This week’s note varies our typical structure. Here, we present Q&A sourced from thoughtful replies our stakeholders offered in response to our first week’s metrics.
The Leaderboard Features is not the core hypothesis that we are testing.
Your funnel segmentation is very helpful, and as you pointed out, shows healthy conversion from engagement in Discord to download. One note: that still doesn’t answer that the core value prop is resonating as users may be downloading the extension because they want to support their project with an upvote rather than because the value prop of the extension resonated with them. In which case, engaged users > new wallet conversion may be distorted from testing the true value prop.Azhar / Commonwealth Crypto
We agree that upvoting doesn’t test the core hypothesis. In this growth hack, we were testing just that; is this a reliable channel for initial user acquisition? The true test of PMF is whether we can retain the newly acquired users via this (or any) tactic. We’re tracking that in Mixpanel via weekly cohorts, comparing against a baseline from July 20 to Sept 20.
Are NFT / crypto communities the right place to start?
Could the disappointing conversion rates just be a function of the decline in interest in NFTs?Carlton Charles
The product today runs via a wallet connection, but is there potentially a web2 community that this product would resonate more with than the initial web3 NFT crowd we targeted?Azhar / Commonwealth Crypto
We’re discussing a web2 path, too. Effectively, is there a community of web2 users for whom we can repeat this growth hack? Some possibilities include: YouTubers, gamers, bloggers, sports, and politics. Each of these have communities they can activate in exchange for more awareness / promotion.
The key assumption of the growth hack is that NFT community members have sufficient self-interest to upvote their project because it’s something they can do to improve the value of their bag / holdings. We’re questioning that assumption given the bear market’s impact on overall crypto activity. Likely the community numbers we’re seeing are heavily lagging to the true number of remaining, active, and supportive members per community.
Either way, the assumption that members’ self-interest drives the install doesn’t seem to be the case for communities built around YouTubers, gamers, bloggers, and sports because users don’t personally gain from those projects’ successes. Politics may be the exception 😅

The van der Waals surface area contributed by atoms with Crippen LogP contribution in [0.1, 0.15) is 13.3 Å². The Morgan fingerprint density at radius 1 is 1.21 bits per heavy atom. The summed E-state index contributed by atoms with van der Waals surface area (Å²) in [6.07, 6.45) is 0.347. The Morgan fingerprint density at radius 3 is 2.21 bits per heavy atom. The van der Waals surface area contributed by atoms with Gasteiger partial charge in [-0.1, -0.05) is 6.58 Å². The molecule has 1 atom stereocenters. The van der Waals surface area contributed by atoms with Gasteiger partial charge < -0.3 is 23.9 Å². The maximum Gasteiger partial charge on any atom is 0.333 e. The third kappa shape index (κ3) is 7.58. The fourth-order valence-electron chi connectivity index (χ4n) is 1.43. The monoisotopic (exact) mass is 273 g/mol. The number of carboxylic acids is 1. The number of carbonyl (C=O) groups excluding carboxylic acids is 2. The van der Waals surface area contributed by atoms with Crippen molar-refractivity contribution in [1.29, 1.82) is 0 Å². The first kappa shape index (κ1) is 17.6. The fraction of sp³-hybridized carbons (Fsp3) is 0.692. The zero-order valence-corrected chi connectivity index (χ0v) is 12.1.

Beyond the growth hack, how do we best reach and convert web2 users? If we don’t focus on web2 communities (like those referenced above), then our ideal user is the Rakuten / Honey persona. We’re studying how to reach them most effectively, such as SEO, video content, partnerships, etc. I welcome thoughts here as we prepare to execute this.
It may just be that Alpha Back’s value proposition is not resonating with this certain customer population. We conducted interviews with our entire office staff/external friendlies, and many were interested in the product. Most, however, are web2 users with no crypto interest/accounts. I think there may be a case to be made for coming to web2, and finding a different wedge user population may be higher yield, especially during NFT winter. At its core, we just need to find a niche group of customers and advertisers to kickstart the flywheel.Azhar / Commonwealth Crypto
Downloading a browser extension asks too much of users?
I don’t think the friction with downloading the extension, connecting wallet, and signing transaction were considerable drag factors. Of those factors, I’d imagine the actual extension install was the biggest friction point. You could take a look at how many installs of the extension there were via the chrome store as an intermediate funnel step. If the drop off from engaged to installs is big, then we know the extension presents friction. If not, but drop off from install to wallet connected is big, then we know that the matic transaction signing steps is creating friction.Azhar / Commonwealth Crypto
We agree with the first statement. The number of installs almost matches the number of new wallet connections (with minor variance, likely due to sampling in GA / Chrome Web Store). Conclusion: after installation, connecting a wallet doesn’t seem to be a major drag factor.
In contrast, the drop from wallet-to-upvote was ~44%. There is presumably ~2x room for improvement on this part of the funnel. But that isn’t the key hypothesis (whether we can drive more upvotes). Our key metric is whether we can get more people to install the extension. So, for now, we leave that potential improvement for future iterations.
I agree with you that, of the mid- to bottom-funnel factors considered, signaling “extension install required” is the primary friction for crypto communities. That would seemingly explain the largest drop in the funnel (from messaged-to-engaged, or messaged-to-install). And it would align with earlier observations that 5 out of 33 projects declined to participate because they didn’t want to ask their community to install an extension due to perceived security concerns.
That said, in our present incarnation as a browser extension, this factor must be true if we are to find PMF among the crypto ICP… Which brings us back to the earlier thread: should we move on from crypto/NFT users? We’re researching that.
Meanwhile, we’re launching another dApp / NFT upvote competition that attempts to go upmarket (eg, Top 100 NFT collections according to 30-day trading volume). We hypothesize that more established projects have stronger sway on their communities’ activation. If so, that could significantly improve the weakest part of the funnel (messaged-to-engaged members, 0.08%). And if we cannot 10x that conversion rate, then this path is toast. Simply put, there aren’t enough crypto communities and members to reach critical mass at 0.08% conversion rate.
As usual, we value your steadfast support 🙏